If you’re not using this class then you’ll probably never encounter this issue and I believe this is because of the way ABTableViewCell does it’s drawing. You see in order to get the performance improvement you’re basically bypassing the regular way of drawing the cell and doing it yourself. This has enormous performance benefits since you’re not doing any unnecessary drawing, but it appears that the UITableViewCell class doesn’t call the drawContentView function as part of its normal drawing routine anymore. Thankfully this can be solved with a one liner in your UITableView controller class by letting the cell know it needs to redraw itself with setNeedsDisplay:

- (UITableViewCell *)tableView:(UITableView *)tableView cellForRowAtIndexPath:(NSIndexPath *)indexPath {

    static NSString *CellIdentifier = @"Cell";
	int nodeCount = [displayItems count];

    LobacoTableCell *cell = (LobacoTableCell *)[tableView dequeueReusableCellWithIdentifier:CellIdentifier];
    if (cell == nil) {
        //cell = [[[UITableViewCell alloc] initWithStyle:UITableViewCellStyleSubtitle reuseIdentifier:CellIdentifier] autorelease];
		cell = [[[LobacoTableCell alloc] initWithStyle:UITableViewCellStyleSubtitle reuseIdentifier:CellIdentifier] autorelease];
    }

    // Configure the cell...

	if (nodeCount > 0)
	{
		Post *post = [displayItems objectAtIndex:indexPath.row];
		cell.post = post;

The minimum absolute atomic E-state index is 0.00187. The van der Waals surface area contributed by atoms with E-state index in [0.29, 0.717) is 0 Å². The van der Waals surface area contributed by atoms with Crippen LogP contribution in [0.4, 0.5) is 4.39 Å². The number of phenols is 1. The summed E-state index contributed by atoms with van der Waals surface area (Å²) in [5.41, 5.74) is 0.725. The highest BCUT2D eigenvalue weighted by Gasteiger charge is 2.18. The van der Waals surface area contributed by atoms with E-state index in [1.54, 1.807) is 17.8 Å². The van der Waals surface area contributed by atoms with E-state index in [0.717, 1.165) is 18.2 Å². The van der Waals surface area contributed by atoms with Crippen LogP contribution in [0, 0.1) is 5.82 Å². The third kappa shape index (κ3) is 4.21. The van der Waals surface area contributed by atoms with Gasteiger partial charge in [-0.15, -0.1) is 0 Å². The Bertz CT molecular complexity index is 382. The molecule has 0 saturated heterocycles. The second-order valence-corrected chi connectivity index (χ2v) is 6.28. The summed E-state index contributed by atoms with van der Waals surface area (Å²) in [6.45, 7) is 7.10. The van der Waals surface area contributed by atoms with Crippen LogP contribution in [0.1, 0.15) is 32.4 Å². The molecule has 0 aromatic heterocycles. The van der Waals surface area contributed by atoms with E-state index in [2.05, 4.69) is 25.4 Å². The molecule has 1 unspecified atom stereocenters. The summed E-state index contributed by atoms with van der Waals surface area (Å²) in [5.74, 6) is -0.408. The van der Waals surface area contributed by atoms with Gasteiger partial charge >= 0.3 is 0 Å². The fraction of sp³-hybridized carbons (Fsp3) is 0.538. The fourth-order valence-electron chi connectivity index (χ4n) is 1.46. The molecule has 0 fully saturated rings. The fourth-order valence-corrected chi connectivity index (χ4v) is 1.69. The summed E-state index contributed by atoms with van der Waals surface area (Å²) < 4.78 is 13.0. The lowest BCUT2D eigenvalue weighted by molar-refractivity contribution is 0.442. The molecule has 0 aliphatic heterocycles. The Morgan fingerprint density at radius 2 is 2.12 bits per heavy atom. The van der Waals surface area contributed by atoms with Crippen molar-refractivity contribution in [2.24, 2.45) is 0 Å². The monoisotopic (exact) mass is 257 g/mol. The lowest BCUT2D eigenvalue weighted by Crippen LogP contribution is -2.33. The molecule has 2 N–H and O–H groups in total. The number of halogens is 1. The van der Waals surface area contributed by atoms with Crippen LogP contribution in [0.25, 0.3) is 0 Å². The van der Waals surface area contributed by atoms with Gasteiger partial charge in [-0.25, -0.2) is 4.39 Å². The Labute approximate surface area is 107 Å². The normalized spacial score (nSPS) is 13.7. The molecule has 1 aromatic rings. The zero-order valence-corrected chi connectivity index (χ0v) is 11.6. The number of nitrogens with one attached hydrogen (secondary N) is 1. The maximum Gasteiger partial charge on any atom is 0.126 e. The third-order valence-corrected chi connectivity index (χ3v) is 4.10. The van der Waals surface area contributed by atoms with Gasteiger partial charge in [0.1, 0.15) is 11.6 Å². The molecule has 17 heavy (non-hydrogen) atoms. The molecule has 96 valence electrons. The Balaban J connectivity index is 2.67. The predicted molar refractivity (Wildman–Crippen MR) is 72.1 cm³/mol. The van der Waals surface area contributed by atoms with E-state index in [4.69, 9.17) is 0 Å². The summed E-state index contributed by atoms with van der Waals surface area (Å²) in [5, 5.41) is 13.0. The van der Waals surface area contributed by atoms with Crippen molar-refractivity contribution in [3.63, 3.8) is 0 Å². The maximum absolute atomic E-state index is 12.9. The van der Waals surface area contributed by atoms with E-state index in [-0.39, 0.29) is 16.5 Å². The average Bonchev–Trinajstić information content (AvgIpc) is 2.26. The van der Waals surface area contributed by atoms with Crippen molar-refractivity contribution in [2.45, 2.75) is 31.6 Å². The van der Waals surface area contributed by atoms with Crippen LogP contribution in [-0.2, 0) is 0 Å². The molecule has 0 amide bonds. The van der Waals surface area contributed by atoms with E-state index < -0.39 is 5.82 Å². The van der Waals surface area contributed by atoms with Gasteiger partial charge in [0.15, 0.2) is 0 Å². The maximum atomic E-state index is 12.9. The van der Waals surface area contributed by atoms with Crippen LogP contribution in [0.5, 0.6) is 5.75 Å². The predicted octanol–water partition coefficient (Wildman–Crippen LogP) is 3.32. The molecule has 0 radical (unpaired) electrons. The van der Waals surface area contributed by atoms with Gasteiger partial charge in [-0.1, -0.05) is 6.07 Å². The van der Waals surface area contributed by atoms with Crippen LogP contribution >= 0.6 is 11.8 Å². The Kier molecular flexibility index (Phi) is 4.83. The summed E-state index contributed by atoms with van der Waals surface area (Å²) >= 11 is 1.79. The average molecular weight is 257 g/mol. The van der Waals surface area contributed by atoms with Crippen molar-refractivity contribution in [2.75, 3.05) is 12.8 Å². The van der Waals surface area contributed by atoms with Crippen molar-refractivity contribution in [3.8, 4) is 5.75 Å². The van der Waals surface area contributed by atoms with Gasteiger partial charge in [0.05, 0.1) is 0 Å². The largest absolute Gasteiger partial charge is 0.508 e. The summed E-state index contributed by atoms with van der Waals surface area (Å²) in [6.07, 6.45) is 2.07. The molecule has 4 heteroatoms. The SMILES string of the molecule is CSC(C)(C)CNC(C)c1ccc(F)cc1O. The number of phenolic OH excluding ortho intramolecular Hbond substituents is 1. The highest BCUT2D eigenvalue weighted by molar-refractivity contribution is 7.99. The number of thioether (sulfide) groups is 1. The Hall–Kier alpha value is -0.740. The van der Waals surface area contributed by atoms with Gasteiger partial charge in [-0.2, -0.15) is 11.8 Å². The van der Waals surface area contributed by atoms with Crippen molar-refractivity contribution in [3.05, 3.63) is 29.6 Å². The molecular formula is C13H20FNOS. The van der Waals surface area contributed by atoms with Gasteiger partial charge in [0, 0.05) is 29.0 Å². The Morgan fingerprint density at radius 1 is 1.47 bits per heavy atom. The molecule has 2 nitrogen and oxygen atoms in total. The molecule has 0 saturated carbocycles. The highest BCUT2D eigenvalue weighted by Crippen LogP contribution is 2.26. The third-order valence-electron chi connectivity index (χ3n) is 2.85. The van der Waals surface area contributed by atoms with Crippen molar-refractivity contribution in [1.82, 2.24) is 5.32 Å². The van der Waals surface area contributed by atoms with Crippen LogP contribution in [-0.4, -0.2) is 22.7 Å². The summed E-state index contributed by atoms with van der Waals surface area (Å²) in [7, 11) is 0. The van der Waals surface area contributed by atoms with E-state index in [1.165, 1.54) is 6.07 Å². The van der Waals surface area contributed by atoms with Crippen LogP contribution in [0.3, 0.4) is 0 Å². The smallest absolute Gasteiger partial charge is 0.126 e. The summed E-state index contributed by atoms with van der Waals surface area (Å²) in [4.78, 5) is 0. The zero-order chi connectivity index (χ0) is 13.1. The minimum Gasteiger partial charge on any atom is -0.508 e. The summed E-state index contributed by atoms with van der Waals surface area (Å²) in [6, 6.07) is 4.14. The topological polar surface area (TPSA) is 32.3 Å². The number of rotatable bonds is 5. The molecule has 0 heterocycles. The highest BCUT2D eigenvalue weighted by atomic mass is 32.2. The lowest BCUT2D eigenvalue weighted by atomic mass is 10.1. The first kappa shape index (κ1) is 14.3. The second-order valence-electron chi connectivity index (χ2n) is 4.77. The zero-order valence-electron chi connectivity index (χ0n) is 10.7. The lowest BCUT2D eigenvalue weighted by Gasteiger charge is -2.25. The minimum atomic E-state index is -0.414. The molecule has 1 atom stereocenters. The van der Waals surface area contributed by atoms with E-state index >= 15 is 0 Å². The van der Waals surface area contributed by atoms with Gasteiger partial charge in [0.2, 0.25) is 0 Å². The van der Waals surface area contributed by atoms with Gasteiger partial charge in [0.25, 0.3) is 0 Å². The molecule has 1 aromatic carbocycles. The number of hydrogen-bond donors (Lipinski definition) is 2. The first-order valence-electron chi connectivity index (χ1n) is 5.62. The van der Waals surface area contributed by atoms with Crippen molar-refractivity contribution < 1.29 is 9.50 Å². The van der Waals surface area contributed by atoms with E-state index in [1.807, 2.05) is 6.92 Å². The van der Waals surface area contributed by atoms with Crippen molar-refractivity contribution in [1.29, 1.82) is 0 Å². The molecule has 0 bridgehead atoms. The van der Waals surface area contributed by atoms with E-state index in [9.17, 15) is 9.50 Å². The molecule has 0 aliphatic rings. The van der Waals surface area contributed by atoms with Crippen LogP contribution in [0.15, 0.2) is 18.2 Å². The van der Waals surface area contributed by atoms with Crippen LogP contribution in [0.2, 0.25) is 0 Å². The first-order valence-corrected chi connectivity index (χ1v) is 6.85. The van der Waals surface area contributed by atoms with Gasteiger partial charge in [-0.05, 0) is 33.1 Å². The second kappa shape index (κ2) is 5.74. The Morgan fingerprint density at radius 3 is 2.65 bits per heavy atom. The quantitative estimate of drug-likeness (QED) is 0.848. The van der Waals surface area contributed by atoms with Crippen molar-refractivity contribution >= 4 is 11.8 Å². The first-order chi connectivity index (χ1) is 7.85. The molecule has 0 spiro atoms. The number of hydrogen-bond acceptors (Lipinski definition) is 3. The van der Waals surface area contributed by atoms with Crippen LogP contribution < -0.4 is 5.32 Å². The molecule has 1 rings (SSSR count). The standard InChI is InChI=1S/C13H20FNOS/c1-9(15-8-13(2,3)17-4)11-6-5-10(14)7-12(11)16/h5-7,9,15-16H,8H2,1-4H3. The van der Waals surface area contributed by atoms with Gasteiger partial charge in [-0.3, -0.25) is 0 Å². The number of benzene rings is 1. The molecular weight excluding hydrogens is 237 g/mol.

if (!post.profileImage)
		{
			if (self.tableView.dragging == NO && self.tableView.decelerating == NO)
			{
				[self startImageDownload:post forIndexPath:indexPath];
			}

			cell.image = [UIImage imageNamed:@"Placeholder.png"];

		}
		else
		{
			cell.image = post.profileImage;
		}
	}
	[cell setNeedsDisplay];
    return cell;
}

I do this after I’ve done all the reconfiguration of the cell so that it’s drawn with all the correct information. The image code in this part will also trigger a redraw of the cell when it’s finished downloading the image (in this case the user’s profile picture) ensuring that it’s displayed immediately rather than when the drops out and comes back into view again. With all these fixes in place my new custom UITableViewCell works perfectly and the scrolling performance is glassy smooth.

All of the above issues I encountered after I upgraded my Xcode installation to iOS 4.2 and despite my intense Googling I couldn’t find any real solutions to these problems. If you’re a budding iPhone developer like me struggling to figure out why some things just aren’t working the way they should I hope this post gives you a little insight into what was going wrong and ultimately how to fix it. It’s these kinds of curious problems that frustrate the hell out of me when I’m in them but they’re always quite satisfying once you’ve managed to knock them over.